The Vunipola brothers and their cousin Toby Faletau spring to mind as being particularly difficult subjects. All are of Tongan ancestry. Mako was born in Wellington in 1991, Billy was born in Sydney in 1992 but educated in England before playing for England under 20s. Toby was born in Tonga and moved to Wales with his father, also a professional rugby player, as a seven-year-old.
Perhaps Toby would be the ‘special case’ that Pichot anticipates but would both of the Vunipolas be eligible to play for England or just one of them under Pichot’s proposed reforms?
Despite the likely difficulties that have and will be encountered, the problem is simply too severe and serious for it to be placed in the ‘too hard’ basket.
There have been some promising recent developments. Australia has confirmed the admission of a Fijian side into the National Rugby Championship. New Zealand played a historic test in Apia in July 2015. However, so much more needs to be done to promote Pacific Island Rugby and ensure that a Fijian side in the NRC does not just become a feeder side for the All Blacks and Wallabies.
While the problem is as plain as day, the solutions will take a little more thinking.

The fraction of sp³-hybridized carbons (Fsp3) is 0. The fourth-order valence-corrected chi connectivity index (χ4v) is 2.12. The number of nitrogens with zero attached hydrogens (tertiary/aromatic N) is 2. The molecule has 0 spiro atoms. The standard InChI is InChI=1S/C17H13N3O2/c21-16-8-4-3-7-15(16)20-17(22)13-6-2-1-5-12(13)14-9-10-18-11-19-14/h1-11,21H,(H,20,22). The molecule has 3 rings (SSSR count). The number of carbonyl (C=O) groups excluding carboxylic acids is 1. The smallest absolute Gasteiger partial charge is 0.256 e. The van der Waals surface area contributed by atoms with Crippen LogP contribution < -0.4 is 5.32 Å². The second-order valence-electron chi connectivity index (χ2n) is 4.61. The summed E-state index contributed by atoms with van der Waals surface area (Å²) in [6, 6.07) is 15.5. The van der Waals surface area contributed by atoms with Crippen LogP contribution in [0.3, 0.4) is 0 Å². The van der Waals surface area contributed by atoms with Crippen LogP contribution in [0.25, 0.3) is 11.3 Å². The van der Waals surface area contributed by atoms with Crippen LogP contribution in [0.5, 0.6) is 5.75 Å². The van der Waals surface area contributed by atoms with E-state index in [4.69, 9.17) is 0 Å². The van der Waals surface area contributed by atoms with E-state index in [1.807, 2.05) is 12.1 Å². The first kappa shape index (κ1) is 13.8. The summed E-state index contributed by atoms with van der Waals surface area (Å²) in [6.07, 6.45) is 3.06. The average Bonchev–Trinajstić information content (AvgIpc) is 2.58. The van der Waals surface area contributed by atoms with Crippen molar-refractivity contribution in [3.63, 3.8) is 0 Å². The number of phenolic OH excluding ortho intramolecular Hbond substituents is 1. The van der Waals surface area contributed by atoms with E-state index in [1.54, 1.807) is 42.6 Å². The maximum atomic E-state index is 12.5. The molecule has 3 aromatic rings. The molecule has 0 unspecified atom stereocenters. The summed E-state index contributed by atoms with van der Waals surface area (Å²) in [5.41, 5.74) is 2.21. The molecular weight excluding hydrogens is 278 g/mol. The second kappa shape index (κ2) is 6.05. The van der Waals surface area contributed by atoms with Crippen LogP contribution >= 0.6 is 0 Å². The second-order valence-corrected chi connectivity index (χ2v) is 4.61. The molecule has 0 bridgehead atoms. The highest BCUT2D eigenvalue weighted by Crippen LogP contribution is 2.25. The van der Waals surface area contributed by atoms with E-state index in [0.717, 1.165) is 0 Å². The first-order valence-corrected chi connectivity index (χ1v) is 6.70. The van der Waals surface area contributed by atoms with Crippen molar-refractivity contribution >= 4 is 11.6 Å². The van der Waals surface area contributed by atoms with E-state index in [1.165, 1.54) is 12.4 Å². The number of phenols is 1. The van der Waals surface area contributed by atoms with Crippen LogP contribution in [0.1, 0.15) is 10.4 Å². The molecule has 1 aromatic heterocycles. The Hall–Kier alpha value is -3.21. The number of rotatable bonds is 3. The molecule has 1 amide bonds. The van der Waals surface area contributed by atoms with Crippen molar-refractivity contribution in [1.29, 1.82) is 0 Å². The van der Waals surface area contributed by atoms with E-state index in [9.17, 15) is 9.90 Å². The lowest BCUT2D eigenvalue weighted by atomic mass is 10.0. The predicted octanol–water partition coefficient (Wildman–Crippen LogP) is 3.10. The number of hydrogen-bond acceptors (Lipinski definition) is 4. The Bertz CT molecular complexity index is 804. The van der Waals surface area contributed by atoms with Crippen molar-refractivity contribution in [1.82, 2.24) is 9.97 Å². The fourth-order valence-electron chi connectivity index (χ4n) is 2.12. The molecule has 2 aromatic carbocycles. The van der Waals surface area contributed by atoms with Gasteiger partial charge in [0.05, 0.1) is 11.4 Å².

Firstly, Tier 1 nations should be required to play at least one Test every four years in Samoa, Tonga or Fiji. It might not sound like lots of rugby but given England and Australia have not toured Fiji since 1984 and 1991 respectively it is a step in the right direction. A Super Rugby fixture should also rotate through the islands at least once a year.
Secondly, the three-year residency rule for international eligibility needs to be lengthened to a period of five continuous years and applied at both under 20 and senior level. Such a step would at least cause a pause for thought for all involved. It would also ensure that a child of 13 would need to live in a country until at least his 18th birthday before representing that country. Schoolboy sides should be exempt from the rule to ensure kids aren’t penalised or disadvantaged based on where their parents choose to live.
Thirdly, Pacific Islander players should be incentivised by World Rugby to play for their country of birth or origin. This could take the form of central contracts paid by World Rugby at market value to Islander players of exceptional talent. I disagree with allowing someone to play for Australia, for example, before switching back to Fiji. That is a Pandora’s box the game cannot afford to open.
Finally, any agents or clubs found to be enticing children from the Pacific Islands under the age of 18 into signing agreements or professional contracts should be severely penalised. There should be simply no scope in rugby for such conduct and behaviour.
As a game, rugby owes it to the Pacific Islands to finally come clean and make the wrongs of the past right. It’s not just an issue for New Zealand and Australia, but one World Rugby must take ownership of.
It is all very well chasing the dollars and promoting rugby in America and Singapore. But as a game that regularly takes the moral high ground, it would be hypocritical to neglect the Pacific anymore.